Install hail-resistant roofing materials, such as stone ballast, and protect roof membranes with materials and components listed and/or approved by a nationally recognized testing laboratory for their intended purpose in hail-prone areas. To pre-plan for possible hail storm damage, have on hand emergency roof patching materials, waterproof tarps, etc. and, if possible, have prior arrangements with roofing contractors for immediate post-storm service. Also store susceptible materials and contents off the floor using pallets or shelves to minimize water damage.

Ensure that all roof flashing, roof decks and other roof edge treatments are in good condition and securely fastened. Verify that the roof deck is fastened to the structural frame and all roof coverings are fastened to the roof deck — especially in the corners and edges. In times of high wind, these loose edge treatments can lift and fail, which can contribute to roof damage and possible failure of the roofing system.

Snow accumulation puts an additional dead load on the roof that can quickly lead to either a partial, or total, collapse of the structure. Because of this, owners should develop a snow removal plan for not only parking lots and sidewalks, but also for the roof. For snow-prone areas, inspect the roof’s structural members to ensure they have adequate diagonal bracing. This is especially important when dealing with buildings equipped with standing seam roofs. As snow accumulates on the roof of a structure, lateral forces are exerted that can lead to structural member failure. Inadequate diagonal bracing increases the chances of structural member failure and roof collapse.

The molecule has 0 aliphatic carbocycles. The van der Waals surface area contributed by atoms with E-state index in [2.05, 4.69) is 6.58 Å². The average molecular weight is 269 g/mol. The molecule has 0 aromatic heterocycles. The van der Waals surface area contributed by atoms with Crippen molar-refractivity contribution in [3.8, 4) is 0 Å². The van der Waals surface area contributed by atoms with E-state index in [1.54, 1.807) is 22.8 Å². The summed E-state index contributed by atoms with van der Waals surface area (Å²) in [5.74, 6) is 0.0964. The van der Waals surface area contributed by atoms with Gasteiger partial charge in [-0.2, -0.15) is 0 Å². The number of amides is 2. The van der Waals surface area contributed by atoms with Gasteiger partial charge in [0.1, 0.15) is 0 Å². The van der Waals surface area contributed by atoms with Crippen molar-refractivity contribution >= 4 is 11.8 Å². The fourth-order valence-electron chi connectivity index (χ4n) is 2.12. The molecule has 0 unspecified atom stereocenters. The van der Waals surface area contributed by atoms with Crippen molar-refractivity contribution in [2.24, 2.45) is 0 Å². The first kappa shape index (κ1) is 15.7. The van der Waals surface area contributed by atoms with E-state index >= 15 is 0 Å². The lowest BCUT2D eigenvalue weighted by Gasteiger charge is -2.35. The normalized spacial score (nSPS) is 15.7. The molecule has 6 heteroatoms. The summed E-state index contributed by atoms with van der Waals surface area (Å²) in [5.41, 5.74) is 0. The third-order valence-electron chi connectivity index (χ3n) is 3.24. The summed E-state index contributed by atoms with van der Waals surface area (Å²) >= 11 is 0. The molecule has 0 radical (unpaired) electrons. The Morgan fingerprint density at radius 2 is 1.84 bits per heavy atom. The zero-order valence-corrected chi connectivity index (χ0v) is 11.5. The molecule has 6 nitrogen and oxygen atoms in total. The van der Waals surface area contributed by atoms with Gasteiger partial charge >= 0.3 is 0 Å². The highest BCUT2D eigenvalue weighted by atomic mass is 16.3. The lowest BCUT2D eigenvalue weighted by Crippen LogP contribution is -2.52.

During inspection, verify that the roof structure is strong enough to withhold accumulated snow in areas susceptible to drifting such as where there is a change in roof height. The area of greatest concern is where there is significant elevation change in the roof level. Keep roof drains open and free of obstructing materials such as debris, waste materials, or the roof covering itself that can get in the way after being replaced. Snow must be able to drain from the roof as it melts.

Every day commercial businesses face conditions and situations that can expose them to property loss. By utilizing available resources such as the guidance and direction of a loss prevention engineer, businesses will be in a better position to minimize damage and potential downtime when a loss does occur. Be part of the solution and protect investments through aggressive loss prevention efforts.

Ralph Tiede is the vice president of Loss Prevention for Liberty Mutual Property.